The veteran musician shares what it was like to work alongside Mark Tremonti and how becoming a singer/songwriter first and a guitarist second, took some getting used to.
The third segment of the excavation into the complete discography of Myles Kennedy in The Disc Dive resumes with journalist Ryan J. Downey beginning with the guitarist’s start with the band Alter Bridge.
A couple of years removed from his work in The Mayfield Four, Kennedy received a call from Mark Tremonti. After receiving some demos, Kennedy found himself in Florida recording in the studio – through he still wasn’t sure if he was officially in the band.
It wasn’t until months into the recording process that Tremonti took Kennedy for an initiation ceremony that included a 300-foot free fall, bungee jump. The figurative and literal leap of faith not only tested Kennedy’s tolerance of heights but ushered in a new era, completing the line up of Alter Bridge and making Myles an official member.
The band’s debut album, One Day Remains served as a unique introduction in that the collective members of the group had all come from other established projects, yet were building the foundation for something new. Kennedy explained that the success the band earned was the result of a ton of touring and gradual climb. Alter Bridge didn’t have the radio hit that catapulted the band into the spotlight, but with each show, they cultivated a passionate base that remains supportive to this day.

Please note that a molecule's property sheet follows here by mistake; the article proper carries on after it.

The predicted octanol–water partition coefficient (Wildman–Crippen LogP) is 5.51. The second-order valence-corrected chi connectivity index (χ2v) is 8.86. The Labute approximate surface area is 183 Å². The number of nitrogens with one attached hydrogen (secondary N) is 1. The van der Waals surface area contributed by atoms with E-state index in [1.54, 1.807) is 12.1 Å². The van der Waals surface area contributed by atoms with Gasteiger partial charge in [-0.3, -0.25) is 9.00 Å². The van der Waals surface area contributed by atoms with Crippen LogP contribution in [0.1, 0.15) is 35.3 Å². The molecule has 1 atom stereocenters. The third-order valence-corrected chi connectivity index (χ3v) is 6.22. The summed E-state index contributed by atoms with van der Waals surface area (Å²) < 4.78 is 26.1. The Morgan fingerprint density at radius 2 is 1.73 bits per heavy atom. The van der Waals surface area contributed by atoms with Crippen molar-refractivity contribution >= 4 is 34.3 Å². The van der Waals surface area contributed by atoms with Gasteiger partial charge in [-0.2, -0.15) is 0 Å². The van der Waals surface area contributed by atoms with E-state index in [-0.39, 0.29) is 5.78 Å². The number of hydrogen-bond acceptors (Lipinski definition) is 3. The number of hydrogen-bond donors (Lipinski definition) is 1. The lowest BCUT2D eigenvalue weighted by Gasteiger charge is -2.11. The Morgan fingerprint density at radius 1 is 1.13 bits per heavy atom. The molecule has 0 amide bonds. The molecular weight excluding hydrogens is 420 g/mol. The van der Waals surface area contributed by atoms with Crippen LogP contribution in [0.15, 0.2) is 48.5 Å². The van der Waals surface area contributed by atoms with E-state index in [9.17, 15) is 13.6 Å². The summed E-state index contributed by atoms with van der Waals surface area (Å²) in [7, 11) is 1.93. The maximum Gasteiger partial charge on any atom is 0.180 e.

That first Alter Bridge record also functioned as a bit of an adjustment period for both Kennedy and Tremonti. Myles shared that it was different for him to not be playing on the record. He had always considered himself a guitarist first, and a singer/songwriter second. In that regard, One Day Remains took some getting used to for Kennedy. He also shared that in previous projects, he did the bulks of the heavy lifting with regards to songwriting and now, the environment was much more collaborative.
With Kennedy bringing his expertise and unique skill set to the table, the first album allowed the band to iron out the wrinkles and perfect their formula going into the second record, Blackbird.
Kennedy shared that he was pretty much living with Tremonti for a full year prior to releasing their sophomore record. During that time, the two became immersed in their craft, building the framework of the record and refining it with Brian Marshall and Scott Phillips.
There was a three year gap between the band’s debut and their second record. That extended time involved some label politics but ultimately afforded the guys the room to really drill down the details and make a record that was less rushed, more focused, and truly indicative of the combination of talented players.
Kennedy would go onto compare Alter Bridge’s debut to a shotgun wedding. In that regard, Blackbird was the creative honeymoon that really allowed the band to establish their identity and assert that the success of the first effort was no fluke.
Watch the latest segment of The Disc Dive with Ryan J. Downey and Myles Kennedy below.